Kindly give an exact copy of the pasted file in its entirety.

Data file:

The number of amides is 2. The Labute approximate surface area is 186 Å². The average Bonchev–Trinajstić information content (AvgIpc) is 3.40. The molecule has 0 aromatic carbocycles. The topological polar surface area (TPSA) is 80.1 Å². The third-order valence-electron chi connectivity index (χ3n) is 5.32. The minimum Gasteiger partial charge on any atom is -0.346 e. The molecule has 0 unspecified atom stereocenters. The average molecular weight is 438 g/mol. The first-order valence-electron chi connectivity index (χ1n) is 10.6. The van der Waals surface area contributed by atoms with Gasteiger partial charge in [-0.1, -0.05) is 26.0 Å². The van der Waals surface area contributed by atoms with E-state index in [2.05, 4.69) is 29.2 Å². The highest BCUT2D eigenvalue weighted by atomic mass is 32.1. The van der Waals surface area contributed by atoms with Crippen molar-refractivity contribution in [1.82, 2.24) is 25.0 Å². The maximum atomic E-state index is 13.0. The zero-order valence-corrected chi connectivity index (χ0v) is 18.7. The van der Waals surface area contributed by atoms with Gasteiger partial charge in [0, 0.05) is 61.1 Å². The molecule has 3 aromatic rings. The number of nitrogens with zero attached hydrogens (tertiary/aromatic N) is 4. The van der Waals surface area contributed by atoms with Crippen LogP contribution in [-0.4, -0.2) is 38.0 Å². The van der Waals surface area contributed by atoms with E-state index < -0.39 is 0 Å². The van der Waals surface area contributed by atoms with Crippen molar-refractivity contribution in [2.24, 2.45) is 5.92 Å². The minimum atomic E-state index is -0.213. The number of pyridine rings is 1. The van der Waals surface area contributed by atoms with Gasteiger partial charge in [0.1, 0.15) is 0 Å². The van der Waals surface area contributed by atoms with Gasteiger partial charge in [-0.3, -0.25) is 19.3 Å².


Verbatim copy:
The number of amides is 2. The Labute approximate surface area is 186 Å². The average Bonchev–Trinajstić information content (AvgIpc) is 3.40. The molecule has 0 aromatic carbocycles. The topological polar surface area (TPSA) is 80.1 Å². The third-order valence-electron chi connectivity index (χ3n) is 5.32. The minimum Gasteiger partial charge on any atom is -0.346 e. The molecule has 0 unspecified atom stereocenters. The average molecular weight is 438 g/mol. The first-order valence-electron chi connectivity index (χ1n) is 10.6. The van der Waals surface area contributed by atoms with Gasteiger partial charge in [-0.1, -0.05) is 26.0 Å². The van der Waals surface area contributed by atoms with E-state index in [2.05, 4.69) is 29.2 Å². The highest BCUT2D eigenvalue weighted by atomic mass is 32.1. The van der Waals surface area contributed by atoms with Crippen molar-refractivity contribution in [1.82, 2.24) is 25.0 Å². The maximum atomic E-state index is 13.0. The zero-order valence-corrected chi connectivity index (χ0v) is 18.7. The van der Waals surface area contributed by atoms with Gasteiger partial charge in [0, 0.05) is 61.1 Å². The molecule has 3 aromatic rings. The number of nitrogens with zero attached hydrogens (tertiary/aromatic N) is 4. The van der Waals surface area contributed by atoms with Crippen LogP contribution in [-0.4, -0.2) is 38.0 Å². The van der Waals surface area contributed by atoms with E-state index < -0.39 is 0 Å². The van der Waals surface area contributed by atoms with Crippen molar-refractivity contribution in [2.24, 2.45) is 5.92 Å². The minimum atomic E-state index is -0.213. The number of pyridine rings is 1. The van der Waals surface area contributed by atoms with Gasteiger partial charge in [0.1, 0.15) is 0 Å². The van der Waals surface area contributed by atoms with Gasteiger partial charge in [-0.3, -0.25) is 19.3 Å².